On June 16, 2015, the Article 29 Working Party (the “Working Party”) adopted an Opinion on Privacy and Data Protection Issues relating to the Utilization of Drones (“Opinion”). In the Opinion, the Working Party provides guidance on the application of data protection rules in the context of Remotely Piloted Aircraft Systems, commonly known as “drones.”
The Working Party deemed it necessary to issue specific guidance on this topic as the large-scale deployment of drones and sensor technology on board drones presents several risks with respect to privacy and data protection. These risks result, in particular, from the lack of transparency with regard to the personal data (such as images, sounds and geolocation data) processed by drones and the ability to use multiple drones to collect a wide variety of information for extended periods of time across large areas.
After identifying the privacy and data protection risks related to the use of drones and examining the applicability of EU Data Protection Directive 95/46/EC to drones, the Working Party provided recommendations for European and national legislators, manufacturers of drones and related equipment, and drone operators. The Working Party also provided specific guidelines for the use of drones by the police and other law enforcement authorities.
According to the Working Party’s recommendations, drone users should:
- Verify the need to obtain prior authorization from the UK Civil Aviation Authorities.
- Identify the most suitable legal ground for the processing of personal data while using drones.
- Comply with the purpose limitation, data minimization and proportionality principles (e.g., by taking measures to avoid the collection of unnecessary personal data).
- Ensure that individuals are properly informed about the processing of their personal data (e.g., by distributing leaflets to the public if drones are used during a public event) before operating a drone.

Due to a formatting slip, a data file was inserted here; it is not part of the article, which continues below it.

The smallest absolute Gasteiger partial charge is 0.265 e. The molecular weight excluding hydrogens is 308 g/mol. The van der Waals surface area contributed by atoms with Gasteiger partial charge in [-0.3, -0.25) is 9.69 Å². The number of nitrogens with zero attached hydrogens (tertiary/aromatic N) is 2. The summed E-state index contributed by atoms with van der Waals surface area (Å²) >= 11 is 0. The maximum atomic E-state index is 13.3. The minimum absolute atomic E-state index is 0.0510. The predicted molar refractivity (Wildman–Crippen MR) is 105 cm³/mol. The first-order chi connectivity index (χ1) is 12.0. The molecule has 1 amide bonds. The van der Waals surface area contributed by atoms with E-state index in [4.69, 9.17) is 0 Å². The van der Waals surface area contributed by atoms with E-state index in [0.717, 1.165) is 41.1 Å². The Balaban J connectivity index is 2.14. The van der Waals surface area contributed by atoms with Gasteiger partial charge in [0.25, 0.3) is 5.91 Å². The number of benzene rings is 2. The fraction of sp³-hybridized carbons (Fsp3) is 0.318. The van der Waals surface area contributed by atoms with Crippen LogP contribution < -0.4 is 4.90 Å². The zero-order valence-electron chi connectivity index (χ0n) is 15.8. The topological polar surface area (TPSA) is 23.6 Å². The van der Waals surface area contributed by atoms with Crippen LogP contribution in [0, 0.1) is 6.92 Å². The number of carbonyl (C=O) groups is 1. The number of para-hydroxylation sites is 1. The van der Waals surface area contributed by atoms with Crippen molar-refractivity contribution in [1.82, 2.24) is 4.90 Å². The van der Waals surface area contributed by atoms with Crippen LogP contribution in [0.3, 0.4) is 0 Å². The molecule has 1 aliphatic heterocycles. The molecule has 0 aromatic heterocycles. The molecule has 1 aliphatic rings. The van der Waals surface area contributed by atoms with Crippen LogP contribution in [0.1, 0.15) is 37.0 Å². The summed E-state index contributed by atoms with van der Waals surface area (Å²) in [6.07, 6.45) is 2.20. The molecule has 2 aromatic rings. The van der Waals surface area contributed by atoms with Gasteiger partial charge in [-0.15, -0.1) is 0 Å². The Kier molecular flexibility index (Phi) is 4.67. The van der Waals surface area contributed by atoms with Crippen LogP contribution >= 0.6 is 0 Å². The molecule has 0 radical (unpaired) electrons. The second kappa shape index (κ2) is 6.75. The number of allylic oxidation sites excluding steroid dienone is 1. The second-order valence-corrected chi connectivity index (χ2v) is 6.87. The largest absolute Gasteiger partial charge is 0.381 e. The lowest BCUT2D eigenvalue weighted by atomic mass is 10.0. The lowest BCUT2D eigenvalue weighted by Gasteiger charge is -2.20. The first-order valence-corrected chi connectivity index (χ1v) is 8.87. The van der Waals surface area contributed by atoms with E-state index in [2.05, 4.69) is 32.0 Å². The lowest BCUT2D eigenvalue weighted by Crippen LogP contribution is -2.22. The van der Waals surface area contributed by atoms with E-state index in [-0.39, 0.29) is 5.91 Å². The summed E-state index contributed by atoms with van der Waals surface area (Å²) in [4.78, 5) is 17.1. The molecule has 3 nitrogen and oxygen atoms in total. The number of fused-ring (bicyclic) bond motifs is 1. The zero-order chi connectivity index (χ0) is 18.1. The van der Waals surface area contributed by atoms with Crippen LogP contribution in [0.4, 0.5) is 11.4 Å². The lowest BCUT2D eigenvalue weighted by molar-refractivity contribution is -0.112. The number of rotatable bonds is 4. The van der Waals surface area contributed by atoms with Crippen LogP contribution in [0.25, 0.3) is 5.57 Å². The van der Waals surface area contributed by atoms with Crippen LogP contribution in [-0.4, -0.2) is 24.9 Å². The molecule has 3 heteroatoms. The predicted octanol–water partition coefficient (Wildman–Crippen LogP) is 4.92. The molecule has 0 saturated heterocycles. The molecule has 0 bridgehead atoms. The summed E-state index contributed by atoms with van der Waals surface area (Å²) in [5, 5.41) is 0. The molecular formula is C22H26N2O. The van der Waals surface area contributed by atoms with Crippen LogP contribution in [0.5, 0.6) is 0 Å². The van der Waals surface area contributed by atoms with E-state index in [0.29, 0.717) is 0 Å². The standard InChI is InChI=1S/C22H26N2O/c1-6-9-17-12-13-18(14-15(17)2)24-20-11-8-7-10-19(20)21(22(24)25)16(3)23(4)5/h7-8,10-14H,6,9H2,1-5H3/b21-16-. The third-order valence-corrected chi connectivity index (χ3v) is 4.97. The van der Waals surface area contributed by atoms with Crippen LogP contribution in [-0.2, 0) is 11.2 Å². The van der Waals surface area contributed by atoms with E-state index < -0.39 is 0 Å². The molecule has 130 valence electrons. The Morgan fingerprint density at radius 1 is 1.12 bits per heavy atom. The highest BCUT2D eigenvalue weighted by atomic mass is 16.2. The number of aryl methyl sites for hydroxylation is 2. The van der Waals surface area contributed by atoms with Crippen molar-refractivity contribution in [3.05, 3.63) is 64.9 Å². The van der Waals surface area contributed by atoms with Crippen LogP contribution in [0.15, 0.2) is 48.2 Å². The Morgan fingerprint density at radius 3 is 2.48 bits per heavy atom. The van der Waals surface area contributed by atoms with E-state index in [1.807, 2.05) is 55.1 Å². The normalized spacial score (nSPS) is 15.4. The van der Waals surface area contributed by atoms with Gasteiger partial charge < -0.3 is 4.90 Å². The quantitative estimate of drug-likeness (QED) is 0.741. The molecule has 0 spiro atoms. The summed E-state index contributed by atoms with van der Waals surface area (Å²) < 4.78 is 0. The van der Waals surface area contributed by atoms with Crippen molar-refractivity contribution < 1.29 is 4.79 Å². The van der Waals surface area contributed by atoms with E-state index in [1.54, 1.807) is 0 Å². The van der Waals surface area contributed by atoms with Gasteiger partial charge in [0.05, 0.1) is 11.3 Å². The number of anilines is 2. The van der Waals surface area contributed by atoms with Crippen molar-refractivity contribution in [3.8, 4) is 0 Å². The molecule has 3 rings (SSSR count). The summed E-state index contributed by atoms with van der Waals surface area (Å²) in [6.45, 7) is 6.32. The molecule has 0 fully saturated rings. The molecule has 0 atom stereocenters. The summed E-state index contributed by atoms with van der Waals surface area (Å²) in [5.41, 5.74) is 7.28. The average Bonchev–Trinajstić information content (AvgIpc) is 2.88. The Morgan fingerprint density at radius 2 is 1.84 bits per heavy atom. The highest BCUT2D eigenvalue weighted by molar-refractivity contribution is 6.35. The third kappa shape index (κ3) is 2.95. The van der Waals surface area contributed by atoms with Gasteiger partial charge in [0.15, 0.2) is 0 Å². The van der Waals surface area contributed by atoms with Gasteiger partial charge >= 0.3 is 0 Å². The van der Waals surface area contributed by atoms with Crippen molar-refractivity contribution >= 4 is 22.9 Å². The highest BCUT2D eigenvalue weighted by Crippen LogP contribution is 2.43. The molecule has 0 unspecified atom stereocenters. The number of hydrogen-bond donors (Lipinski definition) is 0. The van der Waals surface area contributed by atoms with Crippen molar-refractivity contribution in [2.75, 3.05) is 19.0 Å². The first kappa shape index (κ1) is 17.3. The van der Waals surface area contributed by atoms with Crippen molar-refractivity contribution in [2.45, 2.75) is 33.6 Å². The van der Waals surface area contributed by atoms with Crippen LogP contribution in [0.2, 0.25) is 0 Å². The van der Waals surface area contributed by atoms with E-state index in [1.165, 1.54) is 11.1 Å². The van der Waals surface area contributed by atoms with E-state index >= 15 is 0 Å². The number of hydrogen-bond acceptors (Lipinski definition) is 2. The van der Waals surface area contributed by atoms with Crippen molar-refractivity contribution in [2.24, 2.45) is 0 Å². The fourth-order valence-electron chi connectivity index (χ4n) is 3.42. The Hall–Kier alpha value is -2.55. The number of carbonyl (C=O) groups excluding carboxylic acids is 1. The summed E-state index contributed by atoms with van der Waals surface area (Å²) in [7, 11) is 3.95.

- Implement measures to ensure that the personal data collected by drones is adequately protected and deleted or anonymized after it is no longer necessary.
In addition, drone manufacturers and operators should (1) take into account the privacy by design and privacy by default principles and (2) perform data protection impact assessments to evaluate the impact of drone applications on individuals’ right to privacy and data protection. In this respect, the Working Party requested the competent policymakers to facilitate these data protection impact assessments by developing and introducing a set of criteria for impact assessments that can easily be used by industry and drone operators.
The Working Party also (1) advised national and European regulators to introduce specific rules for the responsible use of drones and (2) suggested that manufacturers marketing small drones should be required to include sufficient information in the drone packaging about the “potential intrusiveness” of drones and the “need to respect European and national legislation and regulations protecting privacy, personal data and other fundamental rights.”
With respect to the use of drones for law enforcement purposes, the Working Party generally believes that (1) the use of drones for such purposes should be subject to judicial review and (2) law enforcement should not use drones to constantly track individuals.